Winter comes at the same time every year. It’s just that some years it comes with more ferocity than others…which brings us to this past week in southeast Nebraska. Winter roared in.

Last winter was more like fall. This season is another story. The weather outside is frightful, and it’s time to think about how we can protect our furry friends from the ravages of winter. Animal welfare organizations have some important tips on what to keep in mind through the next few months.

Different breeds have different needs. According to the Great Plains SPCA, short-coated, thin, elderly, or very young dogs get cold quicker and need to be monitored as to how long they are outside. Many dog owners think of sweaters as “cute”, but they also serve a useful purpose. Hypothermia and frostbite pose major risks to dogs in the winter, so remember…if it is too cold for you, it is probably too cold for your dog.

Purr-fect Pointers

Roaming cats may seek out shelter from the freezing temperatures. When you get into your vehicle, bang loudly on the hood or honk the horn before starting the car to alert the cat and give it a chance to escape.

If you and your canine companion enjoy a daily walk, think PAWS. According to the GPSPCA, your dog’s paws can pick up all kinds of toxic chemicals such as salt, antifreeze, or de-icers.

When you get home, it’s imperative that you wipe off Fido’s paws to prevent him from licking off the chemicals and becoming sick. It’s also important to remove ice chunks from between the toes of the paw pads. If you scatter ice de-icers on your sidewalks, be sure to purchase pet-safe de-icers for an extra level of safety.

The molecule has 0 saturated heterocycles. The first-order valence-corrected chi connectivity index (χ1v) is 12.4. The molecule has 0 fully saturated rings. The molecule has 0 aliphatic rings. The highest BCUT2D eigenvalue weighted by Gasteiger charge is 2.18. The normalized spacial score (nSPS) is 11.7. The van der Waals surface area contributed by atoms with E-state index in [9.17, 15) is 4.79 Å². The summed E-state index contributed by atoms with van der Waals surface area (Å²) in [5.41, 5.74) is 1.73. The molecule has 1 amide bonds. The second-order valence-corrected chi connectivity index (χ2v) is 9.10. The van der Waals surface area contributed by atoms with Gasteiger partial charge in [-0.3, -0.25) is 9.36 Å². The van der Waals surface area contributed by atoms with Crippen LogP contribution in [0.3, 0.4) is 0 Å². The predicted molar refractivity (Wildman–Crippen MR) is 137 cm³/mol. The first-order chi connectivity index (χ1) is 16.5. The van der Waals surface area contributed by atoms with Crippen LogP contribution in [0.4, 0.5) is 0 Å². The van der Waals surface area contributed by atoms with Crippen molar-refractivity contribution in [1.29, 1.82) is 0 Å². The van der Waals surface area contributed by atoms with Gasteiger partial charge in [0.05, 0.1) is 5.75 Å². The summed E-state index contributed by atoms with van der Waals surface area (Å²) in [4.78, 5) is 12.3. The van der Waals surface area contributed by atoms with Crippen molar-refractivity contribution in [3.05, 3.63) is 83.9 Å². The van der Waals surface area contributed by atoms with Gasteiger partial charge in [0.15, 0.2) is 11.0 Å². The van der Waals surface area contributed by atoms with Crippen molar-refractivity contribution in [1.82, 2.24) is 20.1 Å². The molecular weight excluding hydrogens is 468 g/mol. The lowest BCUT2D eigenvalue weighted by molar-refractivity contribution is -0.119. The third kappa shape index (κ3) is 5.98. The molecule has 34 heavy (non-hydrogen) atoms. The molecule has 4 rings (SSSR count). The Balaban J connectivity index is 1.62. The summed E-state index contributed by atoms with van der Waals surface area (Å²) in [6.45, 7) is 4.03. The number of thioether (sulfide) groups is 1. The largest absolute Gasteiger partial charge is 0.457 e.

And speaking of toxic chemicals…antifreeze is a major threat to your pet’s safety. The chemical smells and tastes sweet and is a real temptation to curious pets. However, the truth is that it is extremely poisonous and can cause serious illness or even death when ingested. Clean up any spills of antifreeze and keep it on shelves where dogs and cats cannot access it.

Winter Woes

Does your skin get dry and itchy this time of year? The same thing can happen to your pets. According to the American Society for the Prevention of Cruelty to Animals, it’s important to keep your home humidified and to towel-dry your pet as soon as he comes indoors.

Bathe your pets as little as possible during cold spells. The ASPCA tells us that washing too often can remove essential oils and increase the chance of developing dry, flaky skin…just like with us humans. If, for some reason, bathing is a must, check with your vet to get the name of a moisturizing shampoo and/or rinse.

Does the colder weather make you want to eat more? Pets burn extra energy by trying to stay warm in the winter. Feeding your pet a little bit more during the cold weather months can provide much-needed calories. Also make sure your pet has plenty of water to drink to keep them well-hydrated and to keep the skin less dry.

Something you may not have considered is the danger of the heat sources in your home. According to the PetMd website, dogs and cats may seek out sources of heat where they can cuddle up or take a quick nap. However, they may not realize how hot they can be.

“Cats may try to curl up next to a radiator or jump up on a wood-burning stove. Owners should make sure these places are inaccessible to pets in the winter months.”

Winter has its hazards and downside, but with a little thought and planning, you and your pets can make it a fun, special time of the new year.

City Pet Licenses

Reminder…the beginning of a new year means it’s time to buy city pet licenses for your dogs and cats. If you live in the Beatrice city limits, you are required by law to purchase licenses for your feline and canine family members.

Licenses are good Jan. 1 through Dec. 31, 2018, and may be purchased at the Beatrice Animal Shelter and at the City Clerk’s office.

May the new year be paws-itively wonderful for you and your furry friends!

This column was written by Bette Anne Thaut, board member of the Beatrice Humane Society.